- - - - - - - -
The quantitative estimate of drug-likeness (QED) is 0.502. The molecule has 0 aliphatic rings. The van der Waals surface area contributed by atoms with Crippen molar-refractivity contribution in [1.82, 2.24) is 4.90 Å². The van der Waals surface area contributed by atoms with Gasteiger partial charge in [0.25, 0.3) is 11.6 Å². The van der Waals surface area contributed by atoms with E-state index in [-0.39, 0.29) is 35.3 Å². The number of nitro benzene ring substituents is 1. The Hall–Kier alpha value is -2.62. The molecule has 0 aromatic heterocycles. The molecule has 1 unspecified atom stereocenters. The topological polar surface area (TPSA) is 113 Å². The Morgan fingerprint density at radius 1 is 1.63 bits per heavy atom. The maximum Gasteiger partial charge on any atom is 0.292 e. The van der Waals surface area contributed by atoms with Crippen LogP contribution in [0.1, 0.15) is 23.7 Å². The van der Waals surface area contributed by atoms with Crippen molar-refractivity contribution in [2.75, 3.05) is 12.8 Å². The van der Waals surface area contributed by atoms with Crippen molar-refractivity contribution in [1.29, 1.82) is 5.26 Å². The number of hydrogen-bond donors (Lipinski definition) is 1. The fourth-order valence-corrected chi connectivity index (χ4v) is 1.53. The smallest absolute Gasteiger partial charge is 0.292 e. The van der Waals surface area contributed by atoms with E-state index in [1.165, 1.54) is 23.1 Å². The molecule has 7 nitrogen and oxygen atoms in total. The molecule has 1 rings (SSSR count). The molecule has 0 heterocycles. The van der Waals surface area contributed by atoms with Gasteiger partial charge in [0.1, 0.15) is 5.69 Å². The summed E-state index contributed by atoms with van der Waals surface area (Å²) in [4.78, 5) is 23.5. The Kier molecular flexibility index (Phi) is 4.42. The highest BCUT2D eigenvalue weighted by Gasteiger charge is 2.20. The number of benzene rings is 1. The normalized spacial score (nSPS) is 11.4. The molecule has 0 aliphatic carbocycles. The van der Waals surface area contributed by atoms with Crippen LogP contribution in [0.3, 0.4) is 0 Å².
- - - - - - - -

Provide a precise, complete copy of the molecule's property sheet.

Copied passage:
The quantitative estimate of drug-likeness (QED) is 0.502. The molecule has 0 aliphatic rings. The van der Waals surface area contributed by atoms with Crippen molar-refractivity contribution in [1.82, 2.24) is 4.90 Å². The van der Waals surface area contributed by atoms with Gasteiger partial charge in [0.25, 0.3) is 11.6 Å². The van der Waals surface area contributed by atoms with E-state index in [-0.39, 0.29) is 35.3 Å². The number of nitro benzene ring substituents is 1. The Hall–Kier alpha value is -2.62. The molecule has 0 aromatic heterocycles. The molecule has 1 unspecified atom stereocenters. The topological polar surface area (TPSA) is 113 Å². The Morgan fingerprint density at radius 1 is 1.63 bits per heavy atom. The maximum Gasteiger partial charge on any atom is 0.292 e. The van der Waals surface area contributed by atoms with Crippen LogP contribution in [0.1, 0.15) is 23.7 Å². The van der Waals surface area contributed by atoms with Crippen molar-refractivity contribution in [2.75, 3.05) is 12.8 Å². The van der Waals surface area contributed by atoms with Crippen molar-refractivity contribution in [1.29, 1.82) is 5.26 Å². The number of hydrogen-bond donors (Lipinski definition) is 1. The fourth-order valence-corrected chi connectivity index (χ4v) is 1.53. The smallest absolute Gasteiger partial charge is 0.292 e. The van der Waals surface area contributed by atoms with E-state index in [1.165, 1.54) is 23.1 Å². The molecule has 7 nitrogen and oxygen atoms in total. The molecule has 1 rings (SSSR count). The molecule has 0 heterocycles. The van der Waals surface area contributed by atoms with Gasteiger partial charge in [0.1, 0.15) is 5.69 Å². The summed E-state index contributed by atoms with van der Waals surface area (Å²) in [4.78, 5) is 23.5. The Kier molecular flexibility index (Phi) is 4.42. The highest BCUT2D eigenvalue weighted by Gasteiger charge is 2.20. The number of benzene rings is 1. The normalized spacial score (nSPS) is 11.4. The molecule has 0 aliphatic carbocycles. The van der Waals surface area contributed by atoms with Crippen LogP contribution in [0.3, 0.4) is 0 Å².